June Shed Workshop – Tips and tricks for the iCOM IC7300

A number of members have the iCOM IC7300 transceiver as their primary base transceiver. One member has an iCOM IC705 which has a similar user interface.

This workshop provided an opportunity for members to share their tips and tricks in using the IC7300. Even those who didn’t own this rig, were able to learn more about iCOM’s user interface and its strengths and weaknesses. While the iCOM is straight forward to use, there are a number of traps that people discover as they go along. For example, if you have been using the rig on 10m FM (or similar) you may have adjusted the squelch control (which is shared with the RF volume control). When you switch back to 7.055 MHz for the Branch 50 NZART net on Sunday, you may find you can’t hear anything. Not even any band noise. You panic! What has gone wrong with my $2000 appliance? You may find the same result by turning both the RF Gain up full…. The answer is simple, always check the RF gain setting if you can’t hear anything. It needs to be set at about 11 o’clock if you want to hear something!

Presenters included Malcolm ZL2UDF, Frank ZL2TTS, John ZL2XJ, Bernard ZL2BD, and Mike ZL1AXG.

The presenters covered a range of topics including, pre-operating checks, simple controls (Gain controls, band switching, changing frequency on the waterfall display, using the attenuators and pre-amps, etc). They also delved a bit deeper into less frequently used features, including interfacing the rig to a computer, how to use the accessory outputs (e.g. to provide band-switching on a linear amplifier) and how to build a small interface to switch between pre-recorded voice messages for contest calling, and an explanation of various display modes (e.g. seeing RX and TX audio spectrum graphs on the display).

The shed meeting was held at John ZL2XJ’s QTH . A follow up session may be organised to cover things that we did not have time to cover – such as saving settings to the SD-card, software options for digital modes, and using the networking features of WFview software for remote operation.

Shed Workshop 4 July – High Current Switch Mode PS and Mixers in the Simple TXCVR

Our July shed workshop was held on 4 July 2021 from 1pm to 3pm at the QTH of Mike ZL1AXG (2 Derry Hill, Churton Park, Wellington).

Mike ZL1AXG is building Charlie Morris ZL2CTM’s Simple SSB Transceiver.  This is a modular design and as each module is completed it is tested.   In this second session Mike discussed design and construction features and demonstrated the testing of completed modules.  The module in the picture is one of two double balanced mixers constructed from scratch on veroboard (Photo from Charlie ZL2CTM)

Bernard ZL2BD also presented on high current Switched Mode Power Supplies suitable for driving Kilowatt amplifiers.  He designed a system using two SMPS at 24 v to power a 2Kw linear for another amateur.  The SMPS turned out to be very quiet electrically and they are available in 12v and 13.8v and other voltages as well ex China at very reasonable prices.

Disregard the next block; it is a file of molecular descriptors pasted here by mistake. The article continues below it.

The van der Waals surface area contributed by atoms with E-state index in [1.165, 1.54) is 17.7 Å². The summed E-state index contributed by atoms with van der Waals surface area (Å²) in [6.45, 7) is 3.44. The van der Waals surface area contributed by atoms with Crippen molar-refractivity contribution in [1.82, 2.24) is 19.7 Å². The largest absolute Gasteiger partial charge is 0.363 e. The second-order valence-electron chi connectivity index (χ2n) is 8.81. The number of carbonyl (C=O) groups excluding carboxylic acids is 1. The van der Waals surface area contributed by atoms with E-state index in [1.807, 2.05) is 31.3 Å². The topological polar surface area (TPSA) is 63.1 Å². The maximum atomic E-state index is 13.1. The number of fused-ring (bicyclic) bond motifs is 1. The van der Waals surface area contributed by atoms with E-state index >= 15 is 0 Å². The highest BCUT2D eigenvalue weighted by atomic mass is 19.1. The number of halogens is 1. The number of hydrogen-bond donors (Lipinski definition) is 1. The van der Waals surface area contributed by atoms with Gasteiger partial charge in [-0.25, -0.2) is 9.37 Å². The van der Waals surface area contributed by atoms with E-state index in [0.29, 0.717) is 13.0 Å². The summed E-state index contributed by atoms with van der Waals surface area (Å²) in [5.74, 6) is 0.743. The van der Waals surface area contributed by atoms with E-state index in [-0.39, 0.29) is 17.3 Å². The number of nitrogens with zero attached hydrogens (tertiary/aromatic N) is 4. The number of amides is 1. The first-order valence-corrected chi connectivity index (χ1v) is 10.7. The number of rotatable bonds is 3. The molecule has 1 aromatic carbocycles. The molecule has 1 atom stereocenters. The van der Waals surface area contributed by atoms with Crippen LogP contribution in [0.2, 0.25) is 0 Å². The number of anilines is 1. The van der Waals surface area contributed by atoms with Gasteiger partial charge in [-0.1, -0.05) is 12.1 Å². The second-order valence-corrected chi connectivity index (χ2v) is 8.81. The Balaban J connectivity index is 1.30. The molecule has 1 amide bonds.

Tea and coffee were available following the workshop.

Shed Workshop 13 June: An antenna ecosystem and Constructing a simple SSB Transceiver

Controlling field equipment under an ecosystem approach

The June Shed Workshop was held a week later than usual – from 1pm to 3pm on Sunday 13 June 2021 at Mike ZL1AXG’s QTH due to Queen’s Birthday weekend getting in the way.

Mike ZL1AXG and Bernard ZL2BD gave an introduction to the concept of an antenna ecosystem, in which a range of antennas could be controlled by a single microprocessor control system.  This includes remote antenna switches (with just one antenna cable into the shack), 4 square switching, directional switching of beverage antennas or similar, tuning of magnetic loop antennas, and rotator control for beam antennas.

Mike ZL1AXG also introduced Charlie Morris’ Simple Transceiver for 80m SSB. He showed off some of the modules that are under construction, and outlined in a block diagram the design of the transceiver. He demonstrated how the audio modules could be tested using a multi-meter, signal generator and oscilloscope by inputing a signal from the signal generator at 1KHz in the front end of an amplifier and measuring the voltage on the oscilloscope or multimeter at the output end.

Kordia equipment donated to QHUG

Kordia has kindly donated some surplus equipment for the QHUG future remote site. This includes two Datron 1Kw linear amplifiers and associated 28V power supplies as indicated in the images below.  These will be straight forward to connect up to amateur transceivers at the remote site.  We were also gifted two Datron transceivers that could be used for a range of purposes (e.g. beacon stations or for fixed frequency digital mode use) and a Furuno receiver.    These donations are huge boost to the project!

Linear amp photo #1Linear Amp Photo #2